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There is an assumption that exercise is always good, including when you are experiencing infertility; in fact, we are seeing evidence that too much is too much. That, just as an example, too little body fat can cause all sorts of problems, including disruption of your menstrual cycle.
On my infertility journey, I felt so out of control when I was in treatment that eventually I decided that food and exercise were two of the things that I could control. And so I did. I altered my diet to vegetarian, with very little cheese or other dairy products. I added beans and nuts and seeds to make sure that I had what I felt were enough protein. I started yoga more seriously and as something fun, I added racquetball. It’s hard to imagine anyone worse at racquetball than I was. I am not being modest. Ask my husband.
When you think of it though, how brilliant? I had my yoga, bringing me into the present, vigorous and calming. Challenging and soothing. Ah, but the racquetball. What did I care about what the score was? I got to take a racquet and hit a ball. As hard as I wanted. And I really wanted to hit it hard. I visualized people that I was angry at when I hit the ball. I released in a physical, directed way, my disappointment, frustration and rage about my infertility. It’s safe to say that my inadequacy in playing racquetball was not in the power of my swing. (It had more to do with my aim, due to the wind up of my swing.) I took the intensity of my rage out on that little white ball and didn’t have to apologize to anyone for losing my temper or breaking down.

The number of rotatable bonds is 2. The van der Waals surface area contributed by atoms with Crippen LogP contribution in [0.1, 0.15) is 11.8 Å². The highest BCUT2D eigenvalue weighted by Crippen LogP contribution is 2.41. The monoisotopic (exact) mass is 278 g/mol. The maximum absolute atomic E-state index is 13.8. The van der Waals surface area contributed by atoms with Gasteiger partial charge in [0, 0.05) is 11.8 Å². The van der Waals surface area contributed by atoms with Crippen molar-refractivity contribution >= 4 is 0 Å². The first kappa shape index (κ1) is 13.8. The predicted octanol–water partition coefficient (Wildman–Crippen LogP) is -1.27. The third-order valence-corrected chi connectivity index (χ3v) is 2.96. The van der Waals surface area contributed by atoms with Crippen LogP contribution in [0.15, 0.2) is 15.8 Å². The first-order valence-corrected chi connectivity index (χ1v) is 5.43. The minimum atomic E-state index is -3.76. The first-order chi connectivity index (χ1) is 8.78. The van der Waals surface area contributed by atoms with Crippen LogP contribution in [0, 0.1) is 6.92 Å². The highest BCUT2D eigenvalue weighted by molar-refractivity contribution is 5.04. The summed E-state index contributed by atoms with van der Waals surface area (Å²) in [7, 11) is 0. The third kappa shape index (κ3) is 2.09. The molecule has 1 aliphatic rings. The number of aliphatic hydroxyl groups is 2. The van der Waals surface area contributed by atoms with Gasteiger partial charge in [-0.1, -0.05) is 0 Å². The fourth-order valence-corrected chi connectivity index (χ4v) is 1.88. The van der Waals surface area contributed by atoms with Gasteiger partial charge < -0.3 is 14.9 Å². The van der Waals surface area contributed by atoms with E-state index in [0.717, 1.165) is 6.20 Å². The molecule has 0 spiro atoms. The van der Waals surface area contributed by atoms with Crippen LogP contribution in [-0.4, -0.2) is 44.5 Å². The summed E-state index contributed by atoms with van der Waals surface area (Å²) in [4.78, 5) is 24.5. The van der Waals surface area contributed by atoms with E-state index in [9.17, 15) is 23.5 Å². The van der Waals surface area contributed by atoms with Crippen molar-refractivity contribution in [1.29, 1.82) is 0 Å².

I lost weight, felt fit, more in control. My doctors did not approve. They wanted me to modify what I was doing. So I did. I found a balance that fit my fertility treatment and my temperament. I collaborated with my doctors and compromised to make sure that everyone was happy with my exercise and nutritional plan. I was eating well, exercising safely but happily, and found a place in treatment where I actually felt ok. Even more than ok, I felt sane. That was a first, after 5 plus years trying to conceive, I felt sane. I was not pregnant, but I felt sane. Less angry. More present to the moments in each day. That was an unexpected gift.
I felt sane.
I was not thrilled that I was still not pregnant, but I felt whole.
Complete and whole, just as I was.
This coming Saturday, we are pleased to offer a new seminar. Dr. Mark Leondires, (Medical Director of Reproductive Medicine Associates of Connecticut) and Carolyn Gundell, MS (Nutritionist) will be discussing how the interaction of nutrition, exercise need to be balanced so that you can achieve your goal of a successful pregnancy. Finding the right amount of exercise and a way of eating that feels comfortable can make it so that you are fully engaged in your fertility treatment.
Exercise, Nutrition and Fertility – The Balancing Act
Is it actually possible to be too physically fit to conceive? Medical education and nutrition tools to support exercise, balance body composition, and optimize health for conception will be shared. Led by Carolyn Gundell, MS and Mark Leondires, MD.
This seminar will take place at:
10 Glover Avenue, Norwalk, CT
Saturday October 2nd 11:00 AM – 12:30 PM
Seminars are $10 per person or $15 per couple
Please visit our website or call to confirm date, time and/or location as they are subject to change
RSVP to Cori at 203-750-7492
Reproductive Medicine Associates of Connecticut